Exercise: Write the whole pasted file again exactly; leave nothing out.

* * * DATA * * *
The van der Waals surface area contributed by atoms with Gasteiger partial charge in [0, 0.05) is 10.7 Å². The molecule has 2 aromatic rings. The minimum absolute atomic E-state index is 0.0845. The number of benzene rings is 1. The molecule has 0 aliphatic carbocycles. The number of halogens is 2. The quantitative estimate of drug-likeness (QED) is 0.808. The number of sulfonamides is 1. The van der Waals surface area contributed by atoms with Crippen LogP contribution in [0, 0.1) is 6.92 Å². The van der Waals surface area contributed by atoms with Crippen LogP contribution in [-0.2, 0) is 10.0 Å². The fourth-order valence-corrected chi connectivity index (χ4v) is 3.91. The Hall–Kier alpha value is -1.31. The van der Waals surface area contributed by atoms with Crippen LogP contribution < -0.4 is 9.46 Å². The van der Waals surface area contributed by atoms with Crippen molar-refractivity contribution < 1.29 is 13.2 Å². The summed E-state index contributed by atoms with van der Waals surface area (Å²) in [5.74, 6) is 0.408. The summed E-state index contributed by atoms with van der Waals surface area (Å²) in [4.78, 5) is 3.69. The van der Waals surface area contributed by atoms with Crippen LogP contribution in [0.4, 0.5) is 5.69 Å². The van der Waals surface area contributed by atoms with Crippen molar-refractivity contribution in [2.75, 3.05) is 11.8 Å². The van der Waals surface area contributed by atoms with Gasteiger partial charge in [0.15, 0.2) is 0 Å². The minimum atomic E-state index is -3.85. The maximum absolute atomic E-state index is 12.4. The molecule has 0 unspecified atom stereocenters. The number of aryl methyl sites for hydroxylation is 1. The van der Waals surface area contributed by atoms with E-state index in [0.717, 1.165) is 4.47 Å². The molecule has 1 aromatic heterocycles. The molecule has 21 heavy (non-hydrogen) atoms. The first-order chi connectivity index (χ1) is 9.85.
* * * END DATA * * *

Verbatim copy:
The van der Waals surface area contributed by atoms with Gasteiger partial charge in [0, 0.05) is 10.7 Å². The molecule has 2 aromatic rings. The minimum absolute atomic E-state index is 0.0845. The number of benzene rings is 1. The molecule has 0 aliphatic carbocycles. The number of halogens is 2. The quantitative estimate of drug-likeness (QED) is 0.808. The number of sulfonamides is 1. The van der Waals surface area contributed by atoms with Crippen LogP contribution in [0, 0.1) is 6.92 Å². The van der Waals surface area contributed by atoms with Crippen LogP contribution in [-0.2, 0) is 10.0 Å². The fourth-order valence-corrected chi connectivity index (χ4v) is 3.91. The Hall–Kier alpha value is -1.31. The van der Waals surface area contributed by atoms with Crippen LogP contribution < -0.4 is 9.46 Å². The van der Waals surface area contributed by atoms with Crippen molar-refractivity contribution < 1.29 is 13.2 Å². The summed E-state index contributed by atoms with van der Waals surface area (Å²) in [5.74, 6) is 0.408. The summed E-state index contributed by atoms with van der Waals surface area (Å²) in [4.78, 5) is 3.69. The van der Waals surface area contributed by atoms with Crippen LogP contribution in [0.4, 0.5) is 5.69 Å². The van der Waals surface area contributed by atoms with Crippen molar-refractivity contribution in [2.75, 3.05) is 11.8 Å². The van der Waals surface area contributed by atoms with Gasteiger partial charge in [0.15, 0.2) is 0 Å². The minimum atomic E-state index is -3.85. The maximum absolute atomic E-state index is 12.4. The molecule has 0 unspecified atom stereocenters. The number of aryl methyl sites for hydroxylation is 1. The van der Waals surface area contributed by atoms with E-state index in [0.717, 1.165) is 4.47 Å². The molecule has 1 aromatic heterocycles. The molecule has 21 heavy (non-hydrogen) atoms. The first-order chi connectivity index (χ1) is 9.85.